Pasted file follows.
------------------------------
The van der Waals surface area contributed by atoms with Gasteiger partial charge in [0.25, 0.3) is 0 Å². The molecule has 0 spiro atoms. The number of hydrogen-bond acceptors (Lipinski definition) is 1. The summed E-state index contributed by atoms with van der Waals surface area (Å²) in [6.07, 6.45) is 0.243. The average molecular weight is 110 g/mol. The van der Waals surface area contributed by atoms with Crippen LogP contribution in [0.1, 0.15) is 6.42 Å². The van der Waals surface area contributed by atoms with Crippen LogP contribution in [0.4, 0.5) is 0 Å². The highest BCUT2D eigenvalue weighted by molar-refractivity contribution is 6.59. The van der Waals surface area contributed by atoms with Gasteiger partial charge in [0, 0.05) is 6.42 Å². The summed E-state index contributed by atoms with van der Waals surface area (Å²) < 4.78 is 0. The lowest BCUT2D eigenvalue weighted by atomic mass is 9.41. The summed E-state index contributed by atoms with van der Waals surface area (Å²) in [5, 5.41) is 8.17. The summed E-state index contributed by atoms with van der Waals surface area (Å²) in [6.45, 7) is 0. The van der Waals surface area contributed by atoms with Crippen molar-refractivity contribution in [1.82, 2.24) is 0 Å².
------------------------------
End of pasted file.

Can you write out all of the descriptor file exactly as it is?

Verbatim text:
The van der Waals surface area contributed by atoms with Gasteiger partial charge in [0.25, 0.3) is 0 Å². The molecule has 0 spiro atoms. The number of hydrogen-bond acceptors (Lipinski definition) is 1. The summed E-state index contributed by atoms with van der Waals surface area (Å²) in [6.07, 6.45) is 0.243. The average molecular weight is 110 g/mol. The van der Waals surface area contributed by atoms with Crippen LogP contribution in [0.1, 0.15) is 6.42 Å². The van der Waals surface area contributed by atoms with Crippen LogP contribution in [0.4, 0.5) is 0 Å². The highest BCUT2D eigenvalue weighted by molar-refractivity contribution is 6.59. The van der Waals surface area contributed by atoms with Gasteiger partial charge in [0, 0.05) is 6.42 Å². The summed E-state index contributed by atoms with van der Waals surface area (Å²) < 4.78 is 0. The lowest BCUT2D eigenvalue weighted by atomic mass is 9.41. The summed E-state index contributed by atoms with van der Waals surface area (Å²) in [5, 5.41) is 8.17. The summed E-state index contributed by atoms with van der Waals surface area (Å²) in [6.45, 7) is 0. The van der Waals surface area contributed by atoms with Crippen molar-refractivity contribution in [1.82, 2.24) is 0 Å².